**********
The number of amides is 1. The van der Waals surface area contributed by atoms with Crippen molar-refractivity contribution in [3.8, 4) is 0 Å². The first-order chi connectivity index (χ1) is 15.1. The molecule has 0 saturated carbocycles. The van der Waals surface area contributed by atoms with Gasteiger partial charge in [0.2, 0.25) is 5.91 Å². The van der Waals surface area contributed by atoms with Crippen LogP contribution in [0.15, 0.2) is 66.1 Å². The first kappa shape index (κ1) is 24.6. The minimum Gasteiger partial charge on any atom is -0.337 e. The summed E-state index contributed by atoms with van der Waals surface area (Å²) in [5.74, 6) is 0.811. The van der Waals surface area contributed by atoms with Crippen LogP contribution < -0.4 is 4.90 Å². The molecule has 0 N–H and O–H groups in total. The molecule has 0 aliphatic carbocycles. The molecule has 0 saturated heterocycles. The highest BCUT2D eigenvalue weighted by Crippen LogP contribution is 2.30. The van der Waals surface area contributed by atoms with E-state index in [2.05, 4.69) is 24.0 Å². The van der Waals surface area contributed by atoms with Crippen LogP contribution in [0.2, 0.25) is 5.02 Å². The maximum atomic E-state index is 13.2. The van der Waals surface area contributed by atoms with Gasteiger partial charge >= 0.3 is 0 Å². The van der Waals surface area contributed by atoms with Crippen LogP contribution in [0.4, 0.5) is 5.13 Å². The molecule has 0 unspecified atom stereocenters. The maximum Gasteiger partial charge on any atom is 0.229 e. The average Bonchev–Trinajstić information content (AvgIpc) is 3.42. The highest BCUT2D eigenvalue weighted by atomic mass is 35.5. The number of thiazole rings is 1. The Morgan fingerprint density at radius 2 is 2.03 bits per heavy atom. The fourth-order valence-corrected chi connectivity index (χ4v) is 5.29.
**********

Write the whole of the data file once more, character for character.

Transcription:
The number of amides is 1. The van der Waals surface area contributed by atoms with Crippen molar-refractivity contribution in [3.8, 4) is 0 Å². The first-order chi connectivity index (χ1) is 15.1. The molecule has 0 saturated carbocycles. The van der Waals surface area contributed by atoms with Gasteiger partial charge in [0.2, 0.25) is 5.91 Å². The van der Waals surface area contributed by atoms with Crippen LogP contribution in [0.15, 0.2) is 66.1 Å². The first kappa shape index (κ1) is 24.6. The minimum Gasteiger partial charge on any atom is -0.337 e. The summed E-state index contributed by atoms with van der Waals surface area (Å²) in [5.74, 6) is 0.811. The van der Waals surface area contributed by atoms with Crippen LogP contribution < -0.4 is 4.90 Å². The molecule has 0 N–H and O–H groups in total. The molecule has 0 aliphatic carbocycles. The molecule has 0 saturated heterocycles. The highest BCUT2D eigenvalue weighted by Crippen LogP contribution is 2.30. The van der Waals surface area contributed by atoms with E-state index in [2.05, 4.69) is 24.0 Å². The van der Waals surface area contributed by atoms with Crippen LogP contribution in [0.2, 0.25) is 5.02 Å². The maximum atomic E-state index is 13.2. The van der Waals surface area contributed by atoms with Gasteiger partial charge >= 0.3 is 0 Å². The van der Waals surface area contributed by atoms with Crippen LogP contribution in [0.4, 0.5) is 5.13 Å². The molecule has 0 unspecified atom stereocenters. The maximum Gasteiger partial charge on any atom is 0.229 e. The average Bonchev–Trinajstić information content (AvgIpc) is 3.42. The highest BCUT2D eigenvalue weighted by atomic mass is 35.5. The number of thiazole rings is 1. The Morgan fingerprint density at radius 2 is 2.03 bits per heavy atom. The fourth-order valence-corrected chi connectivity index (χ4v) is 5.29.